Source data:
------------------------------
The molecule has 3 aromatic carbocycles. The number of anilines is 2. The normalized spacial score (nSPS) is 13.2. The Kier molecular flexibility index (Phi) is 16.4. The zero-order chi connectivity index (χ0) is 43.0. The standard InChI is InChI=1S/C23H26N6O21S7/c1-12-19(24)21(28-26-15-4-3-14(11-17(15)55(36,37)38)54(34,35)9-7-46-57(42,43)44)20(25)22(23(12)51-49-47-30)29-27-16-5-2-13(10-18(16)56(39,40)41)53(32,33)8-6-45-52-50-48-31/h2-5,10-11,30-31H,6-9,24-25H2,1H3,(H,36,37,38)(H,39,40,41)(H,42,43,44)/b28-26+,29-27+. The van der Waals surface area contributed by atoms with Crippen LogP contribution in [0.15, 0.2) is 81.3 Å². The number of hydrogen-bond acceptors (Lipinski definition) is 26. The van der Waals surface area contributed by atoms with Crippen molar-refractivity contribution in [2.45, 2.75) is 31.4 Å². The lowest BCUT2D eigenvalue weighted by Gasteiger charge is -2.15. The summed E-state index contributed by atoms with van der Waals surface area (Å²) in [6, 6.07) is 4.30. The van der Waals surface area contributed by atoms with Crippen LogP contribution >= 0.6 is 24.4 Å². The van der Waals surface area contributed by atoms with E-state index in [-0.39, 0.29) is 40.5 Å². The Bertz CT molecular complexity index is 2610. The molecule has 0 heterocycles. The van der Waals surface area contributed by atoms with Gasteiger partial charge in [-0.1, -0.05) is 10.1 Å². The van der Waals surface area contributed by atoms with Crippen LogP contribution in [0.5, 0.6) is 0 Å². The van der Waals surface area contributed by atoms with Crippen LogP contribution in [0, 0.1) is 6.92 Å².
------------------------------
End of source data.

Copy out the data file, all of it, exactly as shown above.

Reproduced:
The molecule has 3 aromatic carbocycles. The number of anilines is 2. The normalized spacial score (nSPS) is 13.2. The Kier molecular flexibility index (Phi) is 16.4. The zero-order chi connectivity index (χ0) is 43.0. The standard InChI is InChI=1S/C23H26N6O21S7/c1-12-19(24)21(28-26-15-4-3-14(11-17(15)55(36,37)38)54(34,35)9-7-46-57(42,43)44)20(25)22(23(12)51-49-47-30)29-27-16-5-2-13(10-18(16)56(39,40)41)53(32,33)8-6-45-52-50-48-31/h2-5,10-11,30-31H,6-9,24-25H2,1H3,(H,36,37,38)(H,39,40,41)(H,42,43,44)/b28-26+,29-27+. The van der Waals surface area contributed by atoms with Crippen LogP contribution in [0.15, 0.2) is 81.3 Å². The number of hydrogen-bond acceptors (Lipinski definition) is 26. The van der Waals surface area contributed by atoms with Crippen molar-refractivity contribution in [2.45, 2.75) is 31.4 Å². The lowest BCUT2D eigenvalue weighted by Gasteiger charge is -2.15. The summed E-state index contributed by atoms with van der Waals surface area (Å²) in [6, 6.07) is 4.30. The van der Waals surface area contributed by atoms with Crippen LogP contribution >= 0.6 is 24.4 Å². The van der Waals surface area contributed by atoms with E-state index in [-0.39, 0.29) is 40.5 Å². The Bertz CT molecular complexity index is 2610. The molecule has 0 heterocycles. The van der Waals surface area contributed by atoms with Gasteiger partial charge in [-0.1, -0.05) is 10.1 Å². The van der Waals surface area contributed by atoms with Crippen LogP contribution in [0.5, 0.6) is 0 Å². The van der Waals surface area contributed by atoms with Crippen LogP contribution in [0, 0.1) is 6.92 Å².